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RBU1
02/02/2010, 05:56 AM
Hi Russ,

How much do you know about Rainsoft house water filters/softeners?

I have noticed that my sediment filter does not get rust colored since this whole house system has been installed. I assume that is because my water is filtered before the RO unit. I just replaced my 4 filters along the bottom of my unit sediment, 2-carbons and my DI resin. The DI resin has already started changing color and I am assuming that is because I had the resin sitting around for a long while. I am still reading 0 on the TDS meter so I assume I am ok???

Could there be any concerns with having a filter system such as rainsoft with the reef tanks?

Buckeye Hydro
02/02/2010, 07:48 AM
Those look to be fairly traditional water softeners. Water softening is a great pretreatment for RO or RODI - and as you've noticed softening does a good job of removing low to moderate levels of iron.

A softener will also remove hardness - calcium and magnesium. These minerals will be replaced by sodium. Sodium will be adequately removed by the RODI.

Now - on to your fast DI color change. Is the color change starting at the top, or the bottom, of the cartridge?

Russ

RBU1
02/02/2010, 08:38 AM
The bottom started to change first now almost the entire cartridge has already changed and its only been a week or two at most.

Buckeye Hydro
02/02/2010, 10:16 AM
Can you give me a tds reading from:
Tap water:
RO water:
DI water:

How old is the resin that's in the cartridge now?

Russ

RBU1
02/02/2010, 10:48 AM
I will have to get those numbers.

Tap is 110
water out is 0

How do I get the

RO#
DI#

THe resin I used had been sitting around for at least a year in a sealed bag.

RBU1
02/02/2010, 08:03 PM
OK I hope I got you the right numbers....

With my handheld TDS

Feed water 178
After Mem before DI = 8
After DI = 0

Buckeye Hydro
02/03/2010, 03:31 AM
Those all look very good. Your membrane is rejecting 96% of the TDS, and your DI is removing the rest. Keep an eye on those DI numbers since you've seen color change already.

Russ

RBU1
02/03/2010, 07:20 AM
Thanks....

If you can explain some of the science behind how this unit functions that would be great. My assumptions are....

My feed water enters, goes thru the sediment, then carbon one, then carbon two, then the membrane, then the DI then my bucket for salt water.

The part I don't understand is how does the flow restrictor and auto shutoff work?

The hoses go thru the unit as described above but if my memory is correct they come from the last carbon to the shutoff, out of the shutoff to the membrane, 2 lines from the membrane one goes to waste water the other goes to the shoutoff then out of the shutoff to the DI.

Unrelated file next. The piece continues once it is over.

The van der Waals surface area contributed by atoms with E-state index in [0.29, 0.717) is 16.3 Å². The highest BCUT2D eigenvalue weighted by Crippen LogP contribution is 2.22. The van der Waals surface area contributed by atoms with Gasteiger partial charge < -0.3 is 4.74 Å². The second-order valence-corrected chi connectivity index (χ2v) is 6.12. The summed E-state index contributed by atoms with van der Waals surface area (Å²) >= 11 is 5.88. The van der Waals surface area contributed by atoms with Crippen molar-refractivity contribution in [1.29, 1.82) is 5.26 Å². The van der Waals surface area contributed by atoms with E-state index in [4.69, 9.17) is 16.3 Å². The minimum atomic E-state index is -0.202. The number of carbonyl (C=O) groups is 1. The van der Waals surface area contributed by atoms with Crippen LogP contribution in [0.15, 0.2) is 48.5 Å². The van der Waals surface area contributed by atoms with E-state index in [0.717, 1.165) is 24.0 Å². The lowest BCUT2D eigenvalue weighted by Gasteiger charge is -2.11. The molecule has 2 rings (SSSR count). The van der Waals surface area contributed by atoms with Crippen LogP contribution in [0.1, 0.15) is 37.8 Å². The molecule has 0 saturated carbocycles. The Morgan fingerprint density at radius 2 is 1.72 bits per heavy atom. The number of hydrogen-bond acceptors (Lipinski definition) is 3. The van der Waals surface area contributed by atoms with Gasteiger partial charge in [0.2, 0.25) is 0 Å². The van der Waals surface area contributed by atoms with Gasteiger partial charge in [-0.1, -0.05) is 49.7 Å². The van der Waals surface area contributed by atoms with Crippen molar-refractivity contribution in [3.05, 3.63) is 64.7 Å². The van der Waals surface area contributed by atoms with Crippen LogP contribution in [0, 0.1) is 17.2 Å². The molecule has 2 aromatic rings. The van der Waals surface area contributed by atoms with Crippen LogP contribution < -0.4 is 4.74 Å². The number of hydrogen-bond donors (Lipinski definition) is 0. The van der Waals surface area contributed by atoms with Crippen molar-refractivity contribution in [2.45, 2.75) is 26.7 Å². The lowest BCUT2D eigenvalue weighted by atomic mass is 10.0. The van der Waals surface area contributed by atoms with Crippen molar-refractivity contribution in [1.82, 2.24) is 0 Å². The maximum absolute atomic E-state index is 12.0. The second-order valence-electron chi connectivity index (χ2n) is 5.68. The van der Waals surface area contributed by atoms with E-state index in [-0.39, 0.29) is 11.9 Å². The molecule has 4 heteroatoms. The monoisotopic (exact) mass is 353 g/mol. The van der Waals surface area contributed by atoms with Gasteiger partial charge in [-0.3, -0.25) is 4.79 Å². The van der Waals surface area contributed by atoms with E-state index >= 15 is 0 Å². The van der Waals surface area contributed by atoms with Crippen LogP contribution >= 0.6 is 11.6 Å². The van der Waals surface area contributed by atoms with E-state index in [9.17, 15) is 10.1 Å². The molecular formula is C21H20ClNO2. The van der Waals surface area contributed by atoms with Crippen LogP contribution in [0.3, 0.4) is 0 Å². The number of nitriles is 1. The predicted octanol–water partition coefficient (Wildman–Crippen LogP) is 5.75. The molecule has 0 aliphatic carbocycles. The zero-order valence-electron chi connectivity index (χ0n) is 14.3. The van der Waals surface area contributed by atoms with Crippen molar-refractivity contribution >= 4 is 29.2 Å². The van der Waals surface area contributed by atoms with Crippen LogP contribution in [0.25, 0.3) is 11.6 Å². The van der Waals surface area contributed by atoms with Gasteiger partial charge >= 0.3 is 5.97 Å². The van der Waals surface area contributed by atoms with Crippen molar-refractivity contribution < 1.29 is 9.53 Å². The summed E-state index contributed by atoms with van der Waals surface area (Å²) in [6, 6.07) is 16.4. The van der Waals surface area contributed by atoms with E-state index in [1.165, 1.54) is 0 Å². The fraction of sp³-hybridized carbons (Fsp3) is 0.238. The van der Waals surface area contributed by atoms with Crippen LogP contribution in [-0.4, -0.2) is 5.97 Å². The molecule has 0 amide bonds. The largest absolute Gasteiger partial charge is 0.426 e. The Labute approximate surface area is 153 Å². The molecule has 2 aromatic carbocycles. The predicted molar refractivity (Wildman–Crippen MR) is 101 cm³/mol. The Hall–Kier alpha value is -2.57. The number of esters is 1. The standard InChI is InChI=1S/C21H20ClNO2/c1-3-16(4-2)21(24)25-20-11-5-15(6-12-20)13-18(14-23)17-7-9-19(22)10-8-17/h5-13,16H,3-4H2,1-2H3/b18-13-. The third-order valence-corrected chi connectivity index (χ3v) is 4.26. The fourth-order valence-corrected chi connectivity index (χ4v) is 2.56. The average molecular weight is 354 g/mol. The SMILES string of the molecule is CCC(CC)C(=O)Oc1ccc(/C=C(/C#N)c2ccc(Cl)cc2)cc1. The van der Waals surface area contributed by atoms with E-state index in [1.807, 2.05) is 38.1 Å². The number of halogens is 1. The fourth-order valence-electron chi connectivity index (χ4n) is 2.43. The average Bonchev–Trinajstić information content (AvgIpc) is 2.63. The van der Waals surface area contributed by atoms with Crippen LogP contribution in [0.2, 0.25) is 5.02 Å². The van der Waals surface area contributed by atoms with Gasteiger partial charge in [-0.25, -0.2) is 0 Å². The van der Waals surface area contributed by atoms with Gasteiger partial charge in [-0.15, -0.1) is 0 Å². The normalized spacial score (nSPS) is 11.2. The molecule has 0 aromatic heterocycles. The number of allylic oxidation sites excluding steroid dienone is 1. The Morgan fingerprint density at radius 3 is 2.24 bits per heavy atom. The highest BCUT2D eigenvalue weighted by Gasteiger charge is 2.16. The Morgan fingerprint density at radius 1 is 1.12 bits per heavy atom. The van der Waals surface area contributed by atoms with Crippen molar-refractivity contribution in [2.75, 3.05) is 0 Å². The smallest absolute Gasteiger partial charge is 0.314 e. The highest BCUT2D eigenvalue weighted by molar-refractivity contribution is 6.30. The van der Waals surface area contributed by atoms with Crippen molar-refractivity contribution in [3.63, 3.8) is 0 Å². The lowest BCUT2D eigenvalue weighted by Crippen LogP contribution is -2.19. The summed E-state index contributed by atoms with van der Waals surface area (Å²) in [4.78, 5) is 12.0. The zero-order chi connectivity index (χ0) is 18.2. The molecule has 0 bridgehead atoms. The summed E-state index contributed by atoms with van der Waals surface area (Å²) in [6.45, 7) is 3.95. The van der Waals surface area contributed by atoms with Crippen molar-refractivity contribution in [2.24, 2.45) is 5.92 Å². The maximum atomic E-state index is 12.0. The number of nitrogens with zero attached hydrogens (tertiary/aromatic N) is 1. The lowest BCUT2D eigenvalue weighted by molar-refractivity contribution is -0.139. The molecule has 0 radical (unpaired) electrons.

What triggered my question.. I wanted to test the value of my waste water so I remove the line on the other side of the flow restrictor and turned the unit on but no water came out???? Was the shutoff keeping the water from flowing for some reason????

Buckeye Hydro
02/03/2010, 08:08 AM
Your understanding of the order of the filters is right on.

A flow restrictor is a partial plug that goes somewhere in the waste water tunbe. It causes water pressure to build in the RE membrane housing, and its this pressure that drives water through the membrane for purification.

The ASOV works by comparing the water pressure in the high pressure side of the system (i.e., before the membrane) to the low pressure side of the system (The RO water leading to the DI stage(s). When the low pressure side increases to about 2/3rds of the high pressure side, the ASOV shuts off the high pressure side.

I suspect you just removed the wrong tube from the ASOV. If you remove the low pressure "out" tube, your system should kick on - but be prepared for the water spraying everywhere. If you are talking about checking the TDS in the waste water, no need to do that.

Russ

RBU1
02/03/2010, 08:18 AM
Your understanding of the order of the filters is right on.

A flow restrictor is a partial plug that goes somewhere in the waste water tunbe. It causes water pressure to build in the RE membrane housing, and its this pressure that drives water through the membrane for purification.

The ASOV works by comparing the water pressure in the high pressure side of the system (i.e., before the membrane) to the low pressure side of the system (The RO water leading to the DI stage(s). When the low pressure side increases to about 2/3rds of the high pressure side, the ASOV shuts off the high pressure side.

I suspect you just removed the wrong tube from the ASOV. If you remove the low pressure "out" tube, your system should kick on - but be prepared for the water spraying everywhere. If you are talking about checking the TDS in the waste water, no need to do that.

Russ

OK last questions sorry...

Adding a valve that reads preasure would go were? and what benefit does it serve?

Buckeye Hydro
02/03/2010, 08:41 AM
If you'll PM us your email address we'll send you a set of instructions.

The gauge should be installed so that it tee's into the line that leads to your RO Membrane "in" port. Remember that the performance of your membrane is very much affected by your water pressure. So the gauge will tell you 1) Do you have enough water pressure in your home's plumbing to run the system effectively?, and 2) Are your prefilters (the filters before the membrane, typically a sediment filter and a carbon block) clogging/clogged?

A TDS meter and a pressure gauge are two pretty fundamental tools if you want to do anything more with your RO or RODI system than install it (such as troubleshooting, or operating it in a way that minimizes needless filter replacements).

Russ

RBU1
02/03/2010, 08:54 AM
Thanks for all your help Russ. No need for the instructions. When the time comes that I order one I will get it from you and can worry about that then.

Buckeye Hydro
02/03/2010, 09:04 AM
OK. You know where/how to find us!